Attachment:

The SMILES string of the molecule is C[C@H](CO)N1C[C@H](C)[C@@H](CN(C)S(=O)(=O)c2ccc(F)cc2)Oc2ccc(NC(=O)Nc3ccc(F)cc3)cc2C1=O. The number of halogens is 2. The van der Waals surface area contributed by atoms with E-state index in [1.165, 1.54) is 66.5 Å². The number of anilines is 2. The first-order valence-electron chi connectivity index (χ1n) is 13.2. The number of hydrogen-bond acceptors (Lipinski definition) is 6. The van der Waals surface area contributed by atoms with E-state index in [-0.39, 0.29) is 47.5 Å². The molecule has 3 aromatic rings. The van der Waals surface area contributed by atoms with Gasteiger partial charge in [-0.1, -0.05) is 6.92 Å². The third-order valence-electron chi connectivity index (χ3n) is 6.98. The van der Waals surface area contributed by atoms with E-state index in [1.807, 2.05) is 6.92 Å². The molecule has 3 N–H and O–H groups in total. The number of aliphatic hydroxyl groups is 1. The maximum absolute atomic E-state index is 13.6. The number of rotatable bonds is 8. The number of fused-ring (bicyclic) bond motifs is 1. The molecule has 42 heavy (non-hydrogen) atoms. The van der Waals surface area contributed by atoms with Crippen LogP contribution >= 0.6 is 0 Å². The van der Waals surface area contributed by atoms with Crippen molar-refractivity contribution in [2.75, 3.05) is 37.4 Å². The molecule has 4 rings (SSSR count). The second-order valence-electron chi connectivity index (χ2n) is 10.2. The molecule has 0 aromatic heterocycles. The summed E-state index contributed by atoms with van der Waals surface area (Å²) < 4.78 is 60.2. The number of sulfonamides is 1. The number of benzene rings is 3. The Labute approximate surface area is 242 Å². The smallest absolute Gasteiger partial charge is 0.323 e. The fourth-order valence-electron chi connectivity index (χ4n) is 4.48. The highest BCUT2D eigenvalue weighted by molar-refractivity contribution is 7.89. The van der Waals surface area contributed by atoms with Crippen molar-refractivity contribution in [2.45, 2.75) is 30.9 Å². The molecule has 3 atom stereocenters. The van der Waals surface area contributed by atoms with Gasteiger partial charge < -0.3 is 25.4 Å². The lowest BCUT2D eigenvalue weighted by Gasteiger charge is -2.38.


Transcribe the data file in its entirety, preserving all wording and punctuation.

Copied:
The SMILES string of the molecule is C[C@H](CO)N1C[C@H](C)[C@@H](CN(C)S(=O)(=O)c2ccc(F)cc2)Oc2ccc(NC(=O)Nc3ccc(F)cc3)cc2C1=O. The number of halogens is 2. The van der Waals surface area contributed by atoms with E-state index in [1.165, 1.54) is 66.5 Å². The number of anilines is 2. The first-order valence-electron chi connectivity index (χ1n) is 13.2. The number of hydrogen-bond acceptors (Lipinski definition) is 6. The van der Waals surface area contributed by atoms with E-state index in [-0.39, 0.29) is 47.5 Å². The molecule has 3 aromatic rings. The van der Waals surface area contributed by atoms with Gasteiger partial charge in [-0.1, -0.05) is 6.92 Å². The third-order valence-electron chi connectivity index (χ3n) is 6.98. The van der Waals surface area contributed by atoms with E-state index in [1.807, 2.05) is 6.92 Å². The molecule has 3 N–H and O–H groups in total. The number of aliphatic hydroxyl groups is 1. The maximum absolute atomic E-state index is 13.6. The number of rotatable bonds is 8. The number of fused-ring (bicyclic) bond motifs is 1. The molecule has 42 heavy (non-hydrogen) atoms. The van der Waals surface area contributed by atoms with Crippen LogP contribution >= 0.6 is 0 Å². The van der Waals surface area contributed by atoms with Crippen molar-refractivity contribution in [2.75, 3.05) is 37.4 Å². The molecule has 4 rings (SSSR count). The second-order valence-electron chi connectivity index (χ2n) is 10.2. The molecule has 0 aromatic heterocycles. The summed E-state index contributed by atoms with van der Waals surface area (Å²) < 4.78 is 60.2. The number of sulfonamides is 1. The number of benzene rings is 3. The Labute approximate surface area is 242 Å². The smallest absolute Gasteiger partial charge is 0.323 e. The fourth-order valence-electron chi connectivity index (χ4n) is 4.48. The highest BCUT2D eigenvalue weighted by molar-refractivity contribution is 7.89. The van der Waals surface area contributed by atoms with Crippen molar-refractivity contribution in [2.45, 2.75) is 30.9 Å². The molecule has 3 atom stereocenters. The van der Waals surface area contributed by atoms with Gasteiger partial charge < -0.3 is 25.4 Å². The lowest BCUT2D eigenvalue weighted by Gasteiger charge is -2.38.